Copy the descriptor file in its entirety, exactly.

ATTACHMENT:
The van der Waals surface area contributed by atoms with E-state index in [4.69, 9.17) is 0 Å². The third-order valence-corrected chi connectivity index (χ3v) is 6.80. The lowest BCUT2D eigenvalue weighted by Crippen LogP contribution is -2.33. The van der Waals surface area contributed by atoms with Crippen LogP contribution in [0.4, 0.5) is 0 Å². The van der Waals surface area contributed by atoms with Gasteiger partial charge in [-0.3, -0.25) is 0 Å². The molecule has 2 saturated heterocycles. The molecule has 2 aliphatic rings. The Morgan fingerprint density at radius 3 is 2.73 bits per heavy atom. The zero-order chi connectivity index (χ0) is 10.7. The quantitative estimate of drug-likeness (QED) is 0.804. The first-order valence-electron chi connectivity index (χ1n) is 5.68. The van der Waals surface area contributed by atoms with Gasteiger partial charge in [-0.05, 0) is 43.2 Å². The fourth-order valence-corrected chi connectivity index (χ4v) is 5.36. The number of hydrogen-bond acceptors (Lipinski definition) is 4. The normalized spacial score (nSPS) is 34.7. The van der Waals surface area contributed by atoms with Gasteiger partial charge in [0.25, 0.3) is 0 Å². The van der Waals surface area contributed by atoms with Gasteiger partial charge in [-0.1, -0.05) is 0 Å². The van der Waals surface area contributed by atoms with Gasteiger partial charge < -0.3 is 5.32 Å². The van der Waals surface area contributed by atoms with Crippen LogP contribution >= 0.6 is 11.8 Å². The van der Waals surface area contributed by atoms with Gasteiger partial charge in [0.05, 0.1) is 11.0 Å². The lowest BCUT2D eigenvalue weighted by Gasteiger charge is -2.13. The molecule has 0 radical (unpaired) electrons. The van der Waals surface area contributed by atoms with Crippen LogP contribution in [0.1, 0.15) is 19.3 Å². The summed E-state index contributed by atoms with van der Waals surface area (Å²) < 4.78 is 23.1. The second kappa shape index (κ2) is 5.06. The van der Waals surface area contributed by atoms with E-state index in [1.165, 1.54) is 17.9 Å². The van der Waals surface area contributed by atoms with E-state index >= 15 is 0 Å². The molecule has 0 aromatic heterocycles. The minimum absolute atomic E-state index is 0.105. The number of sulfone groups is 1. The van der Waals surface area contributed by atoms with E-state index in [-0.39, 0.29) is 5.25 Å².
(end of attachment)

The van der Waals surface area contributed by atoms with E-state index in [4.69, 9.17) is 0 Å². The third-order valence-corrected chi connectivity index (χ3v) is 6.80. The lowest BCUT2D eigenvalue weighted by Crippen LogP contribution is -2.33. The van der Waals surface area contributed by atoms with Crippen LogP contribution in [0.4, 0.5) is 0 Å². The van der Waals surface area contributed by atoms with Gasteiger partial charge in [-0.3, -0.25) is 0 Å². The molecule has 2 saturated heterocycles. The molecule has 2 aliphatic rings. The Morgan fingerprint density at radius 3 is 2.73 bits per heavy atom. The zero-order chi connectivity index (χ0) is 10.7. The quantitative estimate of drug-likeness (QED) is 0.804. The first-order valence-electron chi connectivity index (χ1n) is 5.68. The van der Waals surface area contributed by atoms with Gasteiger partial charge in [-0.05, 0) is 43.2 Å². The fourth-order valence-corrected chi connectivity index (χ4v) is 5.36. The number of hydrogen-bond acceptors (Lipinski definition) is 4. The normalized spacial score (nSPS) is 34.7. The van der Waals surface area contributed by atoms with Gasteiger partial charge in [0.25, 0.3) is 0 Å². The van der Waals surface area contributed by atoms with Gasteiger partial charge in [-0.1, -0.05) is 0 Å². The van der Waals surface area contributed by atoms with Gasteiger partial charge < -0.3 is 5.32 Å². The van der Waals surface area contributed by atoms with Crippen LogP contribution >= 0.6 is 11.8 Å². The van der Waals surface area contributed by atoms with Gasteiger partial charge in [0.05, 0.1) is 11.0 Å². The lowest BCUT2D eigenvalue weighted by Gasteiger charge is -2.13. The molecule has 0 radical (unpaired) electrons. The van der Waals surface area contributed by atoms with Crippen LogP contribution in [0.1, 0.15) is 19.3 Å². The summed E-state index contributed by atoms with van der Waals surface area (Å²) < 4.78 is 23.1. The second kappa shape index (κ2) is 5.06. The van der Waals surface area contributed by atoms with E-state index in [1.165, 1.54) is 17.9 Å². The van der Waals surface area contributed by atoms with E-state index >= 15 is 0 Å². The molecule has 0 aromatic heterocycles. The minimum absolute atomic E-state index is 0.105. The number of sulfone groups is 1. The van der Waals surface area contributed by atoms with E-state index in [-0.39, 0.29) is 5.25 Å².